The Red Sox gave the City of Boston, and the State of Massachusetts for that matter, the relief it was looking for, putting a bandage on the gashing wound suffered during the bombings during the Boston Marathon this summer.
And the man being praised as a hero? World Series MVP David Ortiz.
Ortiz destroyed St. Louis Cardinal pitching during the six-game series, hitting .688 with two home runs and six RBI’s.
Magical, is it not?
I say, not.
How quickly we forget that Ortiz, along with several other players, reportedly tested positive for performance-enhancing-drugs in 2003.
But for whatever reason, Ortiz’s name is never linked to those tests like Jason Giambi, Rafael Palmiero or Sammy Sosa.
No, Ortiz was able to rise above that.
Why is that?
For starters, it helps that he plays for the Red Sox.
America loves the underdog. Fans love to see the team that seemingly has no chance, rise up and slay the dragons. No one better fits that mold than the Boston Red Sox.
Until 2004, the Red Sox had not won a World Championship since 1918, continually pulling the hearts out of Red Sox fans across the Eastern-seaboard. Can anyone say Bill Buckner and Aaron Boone?
Boston, however, not only slayed the dragon that was the New York Yankees, it came back from a 3-0 deficit in the ’04 American League Championship Series – stunning the baseball world.
A main cog of that Boston team, and the team that defeated the Colorado Rockies in 2007 for the World Championship, was Ortiz, hitting key home runs and driving in crucial runs in the grandest stage baseball can provide.
So when this report came to surface in 2009, no one could believe Ortiz could possibly cheated the game.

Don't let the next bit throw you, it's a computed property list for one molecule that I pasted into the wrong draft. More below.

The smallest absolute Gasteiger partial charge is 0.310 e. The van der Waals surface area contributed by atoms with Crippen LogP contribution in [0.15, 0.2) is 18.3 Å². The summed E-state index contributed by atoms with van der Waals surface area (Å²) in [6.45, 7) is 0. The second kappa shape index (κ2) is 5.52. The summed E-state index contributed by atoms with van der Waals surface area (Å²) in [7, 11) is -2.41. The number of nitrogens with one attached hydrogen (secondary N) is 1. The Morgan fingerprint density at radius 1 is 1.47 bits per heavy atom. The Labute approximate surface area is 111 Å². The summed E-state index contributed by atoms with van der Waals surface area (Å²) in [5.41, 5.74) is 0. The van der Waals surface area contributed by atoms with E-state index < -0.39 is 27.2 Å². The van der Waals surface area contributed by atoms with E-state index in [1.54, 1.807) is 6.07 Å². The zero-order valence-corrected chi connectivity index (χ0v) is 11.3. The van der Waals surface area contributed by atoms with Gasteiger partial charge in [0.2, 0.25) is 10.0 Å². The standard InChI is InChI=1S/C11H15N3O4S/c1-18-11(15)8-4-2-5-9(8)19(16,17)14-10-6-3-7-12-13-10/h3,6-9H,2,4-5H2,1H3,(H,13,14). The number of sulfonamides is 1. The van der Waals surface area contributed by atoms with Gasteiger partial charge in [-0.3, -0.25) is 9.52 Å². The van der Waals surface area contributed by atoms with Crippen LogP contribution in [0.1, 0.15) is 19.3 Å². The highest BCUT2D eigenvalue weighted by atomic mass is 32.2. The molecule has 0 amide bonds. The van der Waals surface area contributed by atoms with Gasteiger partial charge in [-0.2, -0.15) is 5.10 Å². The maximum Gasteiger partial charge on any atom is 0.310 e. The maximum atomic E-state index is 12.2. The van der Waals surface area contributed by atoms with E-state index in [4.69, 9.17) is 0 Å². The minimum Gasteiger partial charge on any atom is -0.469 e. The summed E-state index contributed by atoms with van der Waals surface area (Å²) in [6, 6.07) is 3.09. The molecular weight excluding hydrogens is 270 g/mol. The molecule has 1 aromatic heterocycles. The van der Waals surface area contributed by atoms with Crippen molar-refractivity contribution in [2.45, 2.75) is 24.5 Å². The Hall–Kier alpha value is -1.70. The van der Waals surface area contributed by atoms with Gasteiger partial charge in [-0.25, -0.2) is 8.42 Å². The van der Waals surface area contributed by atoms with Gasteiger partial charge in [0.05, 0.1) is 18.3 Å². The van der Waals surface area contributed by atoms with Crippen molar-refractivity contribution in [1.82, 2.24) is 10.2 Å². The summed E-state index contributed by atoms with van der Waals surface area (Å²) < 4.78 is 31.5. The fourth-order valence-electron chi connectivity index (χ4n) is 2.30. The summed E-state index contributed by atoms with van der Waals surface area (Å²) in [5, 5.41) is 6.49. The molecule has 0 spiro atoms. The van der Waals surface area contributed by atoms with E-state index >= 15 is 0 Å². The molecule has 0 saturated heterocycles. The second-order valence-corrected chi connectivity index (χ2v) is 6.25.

The shock and horror.
But you know what? It is possible.
And for that reason, I have every reason to question his performance in the World Series, and if those moments were tainted by PED’s.
People seem to forget Ortiz was released by the Minnesota Twins after hitting just 57 home runs and 238 RBI’s in parts if six seasons in Minneapolis, many of which were spent between the Twins and their minor-league affiliate in New Britain, Conn.
Since joining Boston in 2003, Ortiz has hit more than 30 home runs and drove in more than 100 RBI’s his first five seasons in Beantown.
But that same Ortiz, gut hanging over his belt, balky knees and all, was swinging wildly at pitches during the 2009 and 2010 season, hitting in the low .200’s for most of those seasons, unable to turn on fastballs and lacking the power to drive the ball out of Fenway Park.
Now, look at Ortiz, a man that it looked as if he could get a base hit with his eyes closed in the World Series. A man that has seemingly turned back the hands of time.
Is it fair to assume guilt? No. Is it fair to be suspicious? Without a doubt.
And with the numbers Ortiz produced in the World Series, and his accused use of steroids, Ortiz should be looked at through the same lens as the likes of Sosa, McGwirw and Giambi.
Even if most of America is too blind to see it.